Thursday, January 17, 2008

Deconstruction of some dumb platitudes

Subprime Losses Are Big, Exaggerated by Some: John M. Berry

In the comments section, I will deconstruct all this chaps points. @Drewster - if you don't like this or understand its relevance to Houses/Housing Markets - I don't care.

Posted by lvmreader @ 04:42 PM (1231 views)
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8 thoughts on “Deconstruction of some dumb platitudes

  • As the U.S. savings and loan crisis worsened in the 1980s, analysts tried to top each other’s estimates of the debacle’s cost to the federal government.
    Much the same thing is happening now with losses linked to subprime mortgages, with figures of $300 billion to $400 billion being bandied about.
    A more realistic amount is probably half or less than those exaggerated projections — say $150 billion. That’s hardly chicken feed, though not nearly enough to sink the U.S. economy.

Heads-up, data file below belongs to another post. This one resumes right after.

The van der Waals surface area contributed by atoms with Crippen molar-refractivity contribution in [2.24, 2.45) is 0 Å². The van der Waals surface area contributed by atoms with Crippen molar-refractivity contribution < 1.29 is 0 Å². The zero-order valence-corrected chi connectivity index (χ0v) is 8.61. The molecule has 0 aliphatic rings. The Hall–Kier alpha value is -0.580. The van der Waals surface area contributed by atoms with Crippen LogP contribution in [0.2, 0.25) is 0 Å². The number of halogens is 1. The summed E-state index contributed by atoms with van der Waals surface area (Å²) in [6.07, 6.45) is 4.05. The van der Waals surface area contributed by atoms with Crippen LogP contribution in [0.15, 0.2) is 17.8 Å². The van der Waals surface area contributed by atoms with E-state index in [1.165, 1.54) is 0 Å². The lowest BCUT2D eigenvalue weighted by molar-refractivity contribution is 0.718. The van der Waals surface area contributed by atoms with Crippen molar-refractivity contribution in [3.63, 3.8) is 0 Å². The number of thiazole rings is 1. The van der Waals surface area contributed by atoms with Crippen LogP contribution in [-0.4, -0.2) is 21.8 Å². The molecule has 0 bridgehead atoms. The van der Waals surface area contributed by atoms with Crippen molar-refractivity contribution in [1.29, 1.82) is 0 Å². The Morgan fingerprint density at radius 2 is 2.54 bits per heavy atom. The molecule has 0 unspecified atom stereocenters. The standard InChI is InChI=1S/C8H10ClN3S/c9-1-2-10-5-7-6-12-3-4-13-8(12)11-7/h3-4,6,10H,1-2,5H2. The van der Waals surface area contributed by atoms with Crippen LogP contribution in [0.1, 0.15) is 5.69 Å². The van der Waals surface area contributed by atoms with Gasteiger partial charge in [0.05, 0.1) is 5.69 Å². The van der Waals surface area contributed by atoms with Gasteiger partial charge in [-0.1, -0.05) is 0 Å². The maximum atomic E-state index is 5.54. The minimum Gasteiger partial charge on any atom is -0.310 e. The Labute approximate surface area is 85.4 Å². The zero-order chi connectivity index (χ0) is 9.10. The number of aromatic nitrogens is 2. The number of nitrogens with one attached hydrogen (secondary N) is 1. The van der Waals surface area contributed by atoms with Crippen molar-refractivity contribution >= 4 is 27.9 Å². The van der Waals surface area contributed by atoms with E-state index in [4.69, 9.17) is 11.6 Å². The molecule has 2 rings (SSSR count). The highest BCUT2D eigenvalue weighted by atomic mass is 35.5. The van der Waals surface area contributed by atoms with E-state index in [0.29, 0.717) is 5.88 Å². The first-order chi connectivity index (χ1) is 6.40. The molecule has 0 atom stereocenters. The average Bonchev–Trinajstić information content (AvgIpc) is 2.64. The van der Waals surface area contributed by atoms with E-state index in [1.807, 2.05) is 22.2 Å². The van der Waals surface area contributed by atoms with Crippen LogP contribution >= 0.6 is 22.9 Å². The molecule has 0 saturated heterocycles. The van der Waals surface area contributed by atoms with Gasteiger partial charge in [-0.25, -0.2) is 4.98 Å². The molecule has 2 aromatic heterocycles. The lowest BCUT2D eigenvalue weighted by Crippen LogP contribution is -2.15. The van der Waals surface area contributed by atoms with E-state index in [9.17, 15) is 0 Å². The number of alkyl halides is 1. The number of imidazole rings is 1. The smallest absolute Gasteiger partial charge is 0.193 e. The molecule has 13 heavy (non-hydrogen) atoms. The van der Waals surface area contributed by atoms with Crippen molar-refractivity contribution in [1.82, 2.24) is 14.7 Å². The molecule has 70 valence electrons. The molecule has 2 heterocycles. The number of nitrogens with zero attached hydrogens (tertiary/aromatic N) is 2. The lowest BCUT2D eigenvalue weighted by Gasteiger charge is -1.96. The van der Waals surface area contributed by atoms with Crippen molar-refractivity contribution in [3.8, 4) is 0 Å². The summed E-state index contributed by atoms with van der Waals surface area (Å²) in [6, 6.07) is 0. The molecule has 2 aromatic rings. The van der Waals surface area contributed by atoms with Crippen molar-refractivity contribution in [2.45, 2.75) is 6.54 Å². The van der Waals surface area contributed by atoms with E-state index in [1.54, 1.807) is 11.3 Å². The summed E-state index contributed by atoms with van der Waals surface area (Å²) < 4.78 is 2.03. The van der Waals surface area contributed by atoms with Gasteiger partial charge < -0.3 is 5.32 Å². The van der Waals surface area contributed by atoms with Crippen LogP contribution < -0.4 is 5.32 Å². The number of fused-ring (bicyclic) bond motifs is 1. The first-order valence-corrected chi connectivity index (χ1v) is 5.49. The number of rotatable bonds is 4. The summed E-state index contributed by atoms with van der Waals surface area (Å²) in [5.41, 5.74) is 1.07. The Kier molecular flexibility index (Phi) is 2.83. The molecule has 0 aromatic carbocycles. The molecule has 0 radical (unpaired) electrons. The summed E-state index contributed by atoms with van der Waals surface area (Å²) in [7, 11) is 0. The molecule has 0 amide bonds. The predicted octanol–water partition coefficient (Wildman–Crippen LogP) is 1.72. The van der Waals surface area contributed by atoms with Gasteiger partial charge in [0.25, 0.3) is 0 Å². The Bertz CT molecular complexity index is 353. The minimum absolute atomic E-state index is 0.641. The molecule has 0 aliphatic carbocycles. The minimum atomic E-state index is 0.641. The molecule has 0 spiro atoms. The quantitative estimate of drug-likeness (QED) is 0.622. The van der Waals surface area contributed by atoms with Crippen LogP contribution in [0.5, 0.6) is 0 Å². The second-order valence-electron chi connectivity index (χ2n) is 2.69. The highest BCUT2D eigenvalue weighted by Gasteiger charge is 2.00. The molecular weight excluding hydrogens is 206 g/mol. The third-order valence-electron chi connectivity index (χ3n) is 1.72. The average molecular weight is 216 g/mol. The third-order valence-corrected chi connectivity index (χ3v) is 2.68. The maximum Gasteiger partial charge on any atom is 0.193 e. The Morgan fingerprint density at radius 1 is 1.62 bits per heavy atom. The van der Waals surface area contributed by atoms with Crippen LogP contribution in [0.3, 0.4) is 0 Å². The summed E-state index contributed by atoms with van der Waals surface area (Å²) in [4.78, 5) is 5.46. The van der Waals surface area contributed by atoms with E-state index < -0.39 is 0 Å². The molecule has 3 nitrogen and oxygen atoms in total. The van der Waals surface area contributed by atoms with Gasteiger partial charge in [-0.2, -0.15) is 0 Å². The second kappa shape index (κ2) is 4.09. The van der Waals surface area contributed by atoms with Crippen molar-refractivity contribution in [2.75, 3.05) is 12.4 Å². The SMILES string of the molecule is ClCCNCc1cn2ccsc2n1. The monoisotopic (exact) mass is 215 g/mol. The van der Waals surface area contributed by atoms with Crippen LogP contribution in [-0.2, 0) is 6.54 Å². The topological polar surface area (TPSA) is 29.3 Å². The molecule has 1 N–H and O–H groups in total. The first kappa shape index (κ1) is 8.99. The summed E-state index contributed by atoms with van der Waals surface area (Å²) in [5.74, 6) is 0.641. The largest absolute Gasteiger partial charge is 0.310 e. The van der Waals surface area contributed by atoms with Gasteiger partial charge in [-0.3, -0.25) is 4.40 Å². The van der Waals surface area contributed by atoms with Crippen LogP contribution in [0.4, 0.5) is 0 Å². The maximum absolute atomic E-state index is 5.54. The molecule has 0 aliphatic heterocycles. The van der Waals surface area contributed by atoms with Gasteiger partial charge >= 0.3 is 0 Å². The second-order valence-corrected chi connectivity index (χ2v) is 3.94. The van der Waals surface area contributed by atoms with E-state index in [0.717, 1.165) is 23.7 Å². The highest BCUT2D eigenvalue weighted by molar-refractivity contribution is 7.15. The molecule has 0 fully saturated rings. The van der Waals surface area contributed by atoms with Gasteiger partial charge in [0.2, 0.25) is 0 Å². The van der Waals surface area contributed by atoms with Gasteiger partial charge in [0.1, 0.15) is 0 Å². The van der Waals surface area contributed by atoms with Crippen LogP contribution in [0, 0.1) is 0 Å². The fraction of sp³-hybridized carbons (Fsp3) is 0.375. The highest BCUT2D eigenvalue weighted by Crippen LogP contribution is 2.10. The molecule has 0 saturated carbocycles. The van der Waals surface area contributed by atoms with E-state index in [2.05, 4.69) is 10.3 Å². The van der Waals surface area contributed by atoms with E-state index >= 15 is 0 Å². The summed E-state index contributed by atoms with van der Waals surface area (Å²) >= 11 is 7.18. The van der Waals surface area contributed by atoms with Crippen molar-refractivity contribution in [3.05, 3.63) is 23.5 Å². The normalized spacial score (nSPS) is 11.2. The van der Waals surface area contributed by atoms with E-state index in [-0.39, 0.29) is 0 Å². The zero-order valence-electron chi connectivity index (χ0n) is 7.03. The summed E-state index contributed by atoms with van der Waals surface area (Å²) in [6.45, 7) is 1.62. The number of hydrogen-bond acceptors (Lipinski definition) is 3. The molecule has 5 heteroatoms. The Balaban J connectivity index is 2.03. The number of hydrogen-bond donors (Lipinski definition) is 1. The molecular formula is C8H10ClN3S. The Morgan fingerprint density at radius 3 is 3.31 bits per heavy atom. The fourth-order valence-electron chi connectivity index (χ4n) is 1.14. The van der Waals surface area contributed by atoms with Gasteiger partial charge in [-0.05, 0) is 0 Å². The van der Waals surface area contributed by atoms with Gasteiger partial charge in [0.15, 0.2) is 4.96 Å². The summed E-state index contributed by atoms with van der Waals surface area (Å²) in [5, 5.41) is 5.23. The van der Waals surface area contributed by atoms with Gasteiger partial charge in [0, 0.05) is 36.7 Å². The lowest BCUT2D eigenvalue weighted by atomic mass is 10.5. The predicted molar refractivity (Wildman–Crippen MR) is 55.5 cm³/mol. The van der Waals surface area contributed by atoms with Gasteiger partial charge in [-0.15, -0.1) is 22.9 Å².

This is a different world to 1998, let alone the 1980s. In the 1980s, the global markets were not particularly well connected and IT was in the stone ages. Goldman Sachs had trouble raising $300 MILLION to help bailout LTCM in 1998. $150 BILLION is unheard of.

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  • A loss of $150 billion would be less than 12 percent of the approximately $1.3 trillion in subprime mortgages outstanding. About $800 billion of those are adjustable-rate mortgages, the remainder fixed rate.
    Subprime loans represent about an eighth of the value of all U.S. residential mortgages. In the S&L crisis, Charles A. Bowsher, director of the Government Accountability Office, topped everyone’s estimate with $500 billion, though that dubiously included the cost of interest on money borrowed to cover actual losses of $160 billion. That’s about $260 billion in 2007 dollars.

    Well CDOs only need 10% defaults to cause complete default failures. What happens to prices as things are forced to sell – yup they go down. This is called a feedback loop.

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  • There are two reasons why the losses aren’t likely to be so large.